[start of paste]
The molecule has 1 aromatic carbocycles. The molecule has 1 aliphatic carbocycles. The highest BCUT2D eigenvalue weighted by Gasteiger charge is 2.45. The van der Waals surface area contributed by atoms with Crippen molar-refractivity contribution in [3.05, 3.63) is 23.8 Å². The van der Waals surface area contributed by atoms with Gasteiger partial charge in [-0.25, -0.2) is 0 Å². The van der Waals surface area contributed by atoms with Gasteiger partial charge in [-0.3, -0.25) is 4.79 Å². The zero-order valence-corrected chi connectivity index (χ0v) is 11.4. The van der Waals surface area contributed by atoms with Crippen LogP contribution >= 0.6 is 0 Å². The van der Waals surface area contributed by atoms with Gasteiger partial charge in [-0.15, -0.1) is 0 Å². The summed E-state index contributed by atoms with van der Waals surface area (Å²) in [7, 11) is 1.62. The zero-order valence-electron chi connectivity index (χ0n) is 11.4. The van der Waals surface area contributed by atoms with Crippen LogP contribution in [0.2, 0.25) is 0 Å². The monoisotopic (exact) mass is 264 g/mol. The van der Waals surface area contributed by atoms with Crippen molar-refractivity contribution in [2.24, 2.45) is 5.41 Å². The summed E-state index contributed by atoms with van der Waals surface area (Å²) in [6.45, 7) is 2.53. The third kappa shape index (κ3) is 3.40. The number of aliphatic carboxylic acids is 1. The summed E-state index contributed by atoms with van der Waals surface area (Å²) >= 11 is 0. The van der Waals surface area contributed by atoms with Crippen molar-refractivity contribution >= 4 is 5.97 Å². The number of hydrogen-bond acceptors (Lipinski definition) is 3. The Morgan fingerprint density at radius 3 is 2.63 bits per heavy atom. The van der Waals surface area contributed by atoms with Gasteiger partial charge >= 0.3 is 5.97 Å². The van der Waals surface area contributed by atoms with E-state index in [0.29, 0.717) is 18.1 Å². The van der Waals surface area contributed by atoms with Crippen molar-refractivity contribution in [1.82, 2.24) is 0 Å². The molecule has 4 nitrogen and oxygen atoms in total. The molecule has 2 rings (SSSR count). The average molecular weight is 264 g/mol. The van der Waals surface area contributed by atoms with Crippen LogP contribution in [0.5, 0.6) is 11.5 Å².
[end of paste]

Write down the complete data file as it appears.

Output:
The molecule has 1 aromatic carbocycles. The molecule has 1 aliphatic carbocycles. The highest BCUT2D eigenvalue weighted by Gasteiger charge is 2.45. The van der Waals surface area contributed by atoms with Crippen molar-refractivity contribution in [3.05, 3.63) is 23.8 Å². The van der Waals surface area contributed by atoms with Gasteiger partial charge in [-0.25, -0.2) is 0 Å². The van der Waals surface area contributed by atoms with Gasteiger partial charge in [-0.3, -0.25) is 4.79 Å². The zero-order valence-corrected chi connectivity index (χ0v) is 11.4. The van der Waals surface area contributed by atoms with Crippen LogP contribution >= 0.6 is 0 Å². The van der Waals surface area contributed by atoms with Gasteiger partial charge in [-0.15, -0.1) is 0 Å². The summed E-state index contributed by atoms with van der Waals surface area (Å²) in [7, 11) is 1.62. The zero-order valence-electron chi connectivity index (χ0n) is 11.4. The van der Waals surface area contributed by atoms with Crippen LogP contribution in [0.2, 0.25) is 0 Å². The monoisotopic (exact) mass is 264 g/mol. The van der Waals surface area contributed by atoms with Crippen molar-refractivity contribution in [2.24, 2.45) is 5.41 Å². The summed E-state index contributed by atoms with van der Waals surface area (Å²) in [6.45, 7) is 2.53. The third kappa shape index (κ3) is 3.40. The number of aliphatic carboxylic acids is 1. The summed E-state index contributed by atoms with van der Waals surface area (Å²) >= 11 is 0. The van der Waals surface area contributed by atoms with Crippen molar-refractivity contribution >= 4 is 5.97 Å². The number of hydrogen-bond acceptors (Lipinski definition) is 3. The Morgan fingerprint density at radius 3 is 2.63 bits per heavy atom. The van der Waals surface area contributed by atoms with Gasteiger partial charge >= 0.3 is 5.97 Å². The van der Waals surface area contributed by atoms with E-state index in [0.29, 0.717) is 18.1 Å². The van der Waals surface area contributed by atoms with Crippen molar-refractivity contribution in [1.82, 2.24) is 0 Å². The molecule has 4 nitrogen and oxygen atoms in total. The molecule has 2 rings (SSSR count). The average molecular weight is 264 g/mol. The van der Waals surface area contributed by atoms with Crippen LogP contribution in [0.5, 0.6) is 11.5 Å².